Holden Roberto was the founder of the Frente Nacional de Libertação de Angola (FNLA; National Front for the Liberation of Angola), a militant political organization that played a major role in Angola's struggle for independence from Portugal from the 1950s to the 1970s. After achieving independence in 1975, Roberto's organization competed in an extended civil war that lasted until the major combatants formed a peace agreement in 2002. Roberto remained the leader of the FNLA until shortly before his death in 2007 and was posthumously acclaimed by leading members of the Angolan government as one of the most effective and important leaders in Angolan history.
Holden Roberto was born on January 12, 1923, in a portion of northern Angola known as Sao Salvador (now Mbanza Congo), which bordered the Belgian Congo (later Zaïre and then the Democratic Republic of Congo in 1960). Roberto's family was part of the Bakongo ethnic group, one of the region's largest ethnic groups comprising a population of over ten million throughout Angola and the modern-day Democratic Republic of Congo.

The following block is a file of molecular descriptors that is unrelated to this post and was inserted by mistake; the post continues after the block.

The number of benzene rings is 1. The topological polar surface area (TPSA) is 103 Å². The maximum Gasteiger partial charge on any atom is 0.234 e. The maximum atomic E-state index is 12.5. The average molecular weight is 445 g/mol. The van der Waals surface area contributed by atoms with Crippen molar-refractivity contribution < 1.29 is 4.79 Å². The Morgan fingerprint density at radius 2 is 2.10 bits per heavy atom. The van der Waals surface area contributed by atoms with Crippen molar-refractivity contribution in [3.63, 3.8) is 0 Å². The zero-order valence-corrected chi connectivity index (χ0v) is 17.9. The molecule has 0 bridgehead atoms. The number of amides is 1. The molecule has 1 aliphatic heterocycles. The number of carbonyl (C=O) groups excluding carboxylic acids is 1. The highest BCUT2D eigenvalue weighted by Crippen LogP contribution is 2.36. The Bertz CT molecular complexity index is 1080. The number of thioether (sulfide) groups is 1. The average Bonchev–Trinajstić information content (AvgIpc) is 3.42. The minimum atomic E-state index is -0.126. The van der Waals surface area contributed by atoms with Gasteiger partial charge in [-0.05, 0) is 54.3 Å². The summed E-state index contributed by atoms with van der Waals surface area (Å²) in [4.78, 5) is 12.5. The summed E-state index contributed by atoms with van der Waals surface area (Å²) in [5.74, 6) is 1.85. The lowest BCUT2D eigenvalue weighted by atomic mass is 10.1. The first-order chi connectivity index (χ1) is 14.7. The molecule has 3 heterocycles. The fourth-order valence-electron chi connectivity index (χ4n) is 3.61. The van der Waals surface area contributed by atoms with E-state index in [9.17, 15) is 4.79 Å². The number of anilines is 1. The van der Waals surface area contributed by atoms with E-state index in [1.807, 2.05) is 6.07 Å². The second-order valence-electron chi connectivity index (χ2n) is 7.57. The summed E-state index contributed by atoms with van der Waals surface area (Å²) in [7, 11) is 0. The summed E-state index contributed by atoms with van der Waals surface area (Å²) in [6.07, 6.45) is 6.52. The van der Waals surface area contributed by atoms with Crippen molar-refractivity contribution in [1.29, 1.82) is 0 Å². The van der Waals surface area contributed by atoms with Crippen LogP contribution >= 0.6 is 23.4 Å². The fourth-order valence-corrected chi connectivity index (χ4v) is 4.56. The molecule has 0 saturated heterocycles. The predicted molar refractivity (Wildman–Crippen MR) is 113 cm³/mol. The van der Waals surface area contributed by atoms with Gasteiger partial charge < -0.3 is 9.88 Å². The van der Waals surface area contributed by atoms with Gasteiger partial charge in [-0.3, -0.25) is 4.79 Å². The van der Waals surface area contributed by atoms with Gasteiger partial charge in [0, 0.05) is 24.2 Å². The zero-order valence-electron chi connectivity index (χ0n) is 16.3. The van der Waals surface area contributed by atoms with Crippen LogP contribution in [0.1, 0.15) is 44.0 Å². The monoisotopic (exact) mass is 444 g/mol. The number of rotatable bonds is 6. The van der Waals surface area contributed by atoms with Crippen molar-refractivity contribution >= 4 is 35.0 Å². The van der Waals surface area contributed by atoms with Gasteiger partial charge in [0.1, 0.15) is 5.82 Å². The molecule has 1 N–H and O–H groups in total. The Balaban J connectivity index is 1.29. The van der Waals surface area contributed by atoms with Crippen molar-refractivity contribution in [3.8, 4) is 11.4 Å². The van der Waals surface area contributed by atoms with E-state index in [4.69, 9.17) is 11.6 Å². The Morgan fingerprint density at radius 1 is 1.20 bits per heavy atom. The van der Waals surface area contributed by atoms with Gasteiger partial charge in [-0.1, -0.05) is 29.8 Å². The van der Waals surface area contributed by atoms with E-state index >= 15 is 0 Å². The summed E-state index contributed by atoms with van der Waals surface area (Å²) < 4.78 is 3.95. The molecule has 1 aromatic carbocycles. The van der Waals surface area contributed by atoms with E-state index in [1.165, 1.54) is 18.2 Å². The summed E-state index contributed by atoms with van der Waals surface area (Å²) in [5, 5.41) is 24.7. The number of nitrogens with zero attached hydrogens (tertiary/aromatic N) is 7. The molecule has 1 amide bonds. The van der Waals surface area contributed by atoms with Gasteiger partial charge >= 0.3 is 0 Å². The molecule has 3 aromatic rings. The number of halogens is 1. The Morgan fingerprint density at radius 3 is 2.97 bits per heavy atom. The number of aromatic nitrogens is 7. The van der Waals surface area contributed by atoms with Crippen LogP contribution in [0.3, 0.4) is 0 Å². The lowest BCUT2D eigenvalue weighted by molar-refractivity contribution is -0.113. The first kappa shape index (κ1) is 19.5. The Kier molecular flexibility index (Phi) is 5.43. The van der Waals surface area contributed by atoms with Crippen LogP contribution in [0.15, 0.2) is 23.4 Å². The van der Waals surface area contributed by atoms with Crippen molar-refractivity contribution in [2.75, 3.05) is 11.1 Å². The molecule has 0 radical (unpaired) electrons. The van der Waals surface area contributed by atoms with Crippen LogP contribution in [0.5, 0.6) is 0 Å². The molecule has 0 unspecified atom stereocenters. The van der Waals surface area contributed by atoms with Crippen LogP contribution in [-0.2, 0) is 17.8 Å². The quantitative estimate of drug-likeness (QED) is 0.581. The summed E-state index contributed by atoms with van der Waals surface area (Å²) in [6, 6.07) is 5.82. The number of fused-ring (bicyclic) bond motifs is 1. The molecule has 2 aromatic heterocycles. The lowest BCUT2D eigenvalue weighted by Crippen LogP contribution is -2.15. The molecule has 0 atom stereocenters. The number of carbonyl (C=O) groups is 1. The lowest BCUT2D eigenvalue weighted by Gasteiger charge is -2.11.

In 1925, Roberto's family immigrated to Léopoldville (now Kinshasa), the Belgian Congo, where Roberto's father, Garcia Roberto, worked as a Baptist minister while his mother, Joana Lala Nekaka, remained in the home to care for the couple's children. Roberto attended Baptist elementary and secondary schools and, after his graduation in 1940, took his first job working for the colonial ministry in Léopoldville.
Co-founded Angola's First Independence Movement
Angola had been under Portuguese control since the mid-seventeenth century, and in the 1950s Portugal changed the status of Angola from colonial territory to overseas province, a political decision intended to allow Portugal to maintain possession of the nation for an extended period. In 1951, Roberto decided to visit Angola. During his visit, he witnessed acts of violence perpetrated by Portuguese police on Angolan citizens. In later statements, Roberto claimed that his visit to his homeland convinced him to become involved in the independence movement.